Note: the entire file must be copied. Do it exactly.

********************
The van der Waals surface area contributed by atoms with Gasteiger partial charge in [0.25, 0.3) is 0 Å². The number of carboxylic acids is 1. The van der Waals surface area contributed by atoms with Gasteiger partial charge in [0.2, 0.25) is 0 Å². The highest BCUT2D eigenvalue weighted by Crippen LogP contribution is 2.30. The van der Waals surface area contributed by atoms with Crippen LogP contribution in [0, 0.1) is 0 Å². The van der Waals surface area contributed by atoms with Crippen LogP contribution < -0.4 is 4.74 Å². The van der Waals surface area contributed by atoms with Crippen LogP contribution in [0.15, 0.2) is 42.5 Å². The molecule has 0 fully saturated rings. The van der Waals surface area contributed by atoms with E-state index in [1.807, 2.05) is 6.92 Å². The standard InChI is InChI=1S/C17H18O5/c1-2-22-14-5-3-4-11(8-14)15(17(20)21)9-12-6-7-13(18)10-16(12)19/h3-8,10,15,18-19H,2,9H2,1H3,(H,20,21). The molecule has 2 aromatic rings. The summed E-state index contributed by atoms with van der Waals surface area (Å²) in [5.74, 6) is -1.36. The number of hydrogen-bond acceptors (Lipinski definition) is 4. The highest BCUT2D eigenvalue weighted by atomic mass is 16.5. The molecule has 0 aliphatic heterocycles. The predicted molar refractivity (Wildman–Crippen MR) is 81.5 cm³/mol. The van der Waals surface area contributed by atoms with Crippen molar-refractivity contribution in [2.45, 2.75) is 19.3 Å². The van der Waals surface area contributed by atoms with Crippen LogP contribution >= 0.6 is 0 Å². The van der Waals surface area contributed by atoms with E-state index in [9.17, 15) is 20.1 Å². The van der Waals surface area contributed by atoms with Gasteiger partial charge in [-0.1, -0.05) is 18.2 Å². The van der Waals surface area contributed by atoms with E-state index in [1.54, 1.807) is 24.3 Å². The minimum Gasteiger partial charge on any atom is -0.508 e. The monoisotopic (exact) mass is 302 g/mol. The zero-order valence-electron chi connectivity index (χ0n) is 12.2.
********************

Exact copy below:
The van der Waals surface area contributed by atoms with Gasteiger partial charge in [0.25, 0.3) is 0 Å². The number of carboxylic acids is 1. The van der Waals surface area contributed by atoms with Gasteiger partial charge in [0.2, 0.25) is 0 Å². The highest BCUT2D eigenvalue weighted by Crippen LogP contribution is 2.30. The van der Waals surface area contributed by atoms with Crippen LogP contribution in [0, 0.1) is 0 Å². The van der Waals surface area contributed by atoms with Crippen LogP contribution < -0.4 is 4.74 Å². The van der Waals surface area contributed by atoms with Crippen LogP contribution in [0.15, 0.2) is 42.5 Å². The molecule has 0 fully saturated rings. The van der Waals surface area contributed by atoms with E-state index in [1.807, 2.05) is 6.92 Å². The standard InChI is InChI=1S/C17H18O5/c1-2-22-14-5-3-4-11(8-14)15(17(20)21)9-12-6-7-13(18)10-16(12)19/h3-8,10,15,18-19H,2,9H2,1H3,(H,20,21). The molecule has 2 aromatic rings. The summed E-state index contributed by atoms with van der Waals surface area (Å²) in [5.74, 6) is -1.36. The number of hydrogen-bond acceptors (Lipinski definition) is 4. The highest BCUT2D eigenvalue weighted by atomic mass is 16.5. The molecule has 0 aliphatic heterocycles. The predicted molar refractivity (Wildman–Crippen MR) is 81.5 cm³/mol. The van der Waals surface area contributed by atoms with Crippen molar-refractivity contribution in [2.45, 2.75) is 19.3 Å². The van der Waals surface area contributed by atoms with Crippen LogP contribution >= 0.6 is 0 Å². The van der Waals surface area contributed by atoms with E-state index in [9.17, 15) is 20.1 Å². The van der Waals surface area contributed by atoms with Gasteiger partial charge in [-0.1, -0.05) is 18.2 Å². The van der Waals surface area contributed by atoms with E-state index in [1.54, 1.807) is 24.3 Å². The minimum Gasteiger partial charge on any atom is -0.508 e. The monoisotopic (exact) mass is 302 g/mol. The zero-order valence-electron chi connectivity index (χ0n) is 12.2.